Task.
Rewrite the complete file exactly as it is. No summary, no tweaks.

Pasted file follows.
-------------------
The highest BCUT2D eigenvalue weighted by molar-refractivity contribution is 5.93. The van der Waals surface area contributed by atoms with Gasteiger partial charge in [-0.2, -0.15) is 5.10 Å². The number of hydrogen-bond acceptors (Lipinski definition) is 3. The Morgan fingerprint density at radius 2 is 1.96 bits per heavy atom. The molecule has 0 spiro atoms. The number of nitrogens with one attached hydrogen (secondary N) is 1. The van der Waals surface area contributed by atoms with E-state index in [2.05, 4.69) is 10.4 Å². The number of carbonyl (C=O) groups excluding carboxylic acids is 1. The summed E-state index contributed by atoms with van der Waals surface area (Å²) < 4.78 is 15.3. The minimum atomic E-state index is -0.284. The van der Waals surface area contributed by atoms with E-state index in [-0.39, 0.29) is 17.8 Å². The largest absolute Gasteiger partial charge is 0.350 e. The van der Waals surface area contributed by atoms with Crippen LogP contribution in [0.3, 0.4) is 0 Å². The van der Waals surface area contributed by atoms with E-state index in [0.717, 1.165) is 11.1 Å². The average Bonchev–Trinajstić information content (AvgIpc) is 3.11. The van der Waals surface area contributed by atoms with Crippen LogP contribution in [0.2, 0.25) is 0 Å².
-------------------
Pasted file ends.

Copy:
The highest BCUT2D eigenvalue weighted by molar-refractivity contribution is 5.93. The van der Waals surface area contributed by atoms with Gasteiger partial charge in [-0.2, -0.15) is 5.10 Å². The number of hydrogen-bond acceptors (Lipinski definition) is 3. The Morgan fingerprint density at radius 2 is 1.96 bits per heavy atom. The molecule has 0 spiro atoms. The number of nitrogens with one attached hydrogen (secondary N) is 1. The van der Waals surface area contributed by atoms with E-state index in [2.05, 4.69) is 10.4 Å². The number of carbonyl (C=O) groups excluding carboxylic acids is 1. The summed E-state index contributed by atoms with van der Waals surface area (Å²) < 4.78 is 15.3. The minimum atomic E-state index is -0.284. The van der Waals surface area contributed by atoms with E-state index in [-0.39, 0.29) is 17.8 Å². The largest absolute Gasteiger partial charge is 0.350 e. The van der Waals surface area contributed by atoms with Crippen LogP contribution in [0.3, 0.4) is 0 Å². The van der Waals surface area contributed by atoms with E-state index in [0.717, 1.165) is 11.1 Å². The average Bonchev–Trinajstić information content (AvgIpc) is 3.11. The van der Waals surface area contributed by atoms with Crippen LogP contribution in [0.2, 0.25) is 0 Å².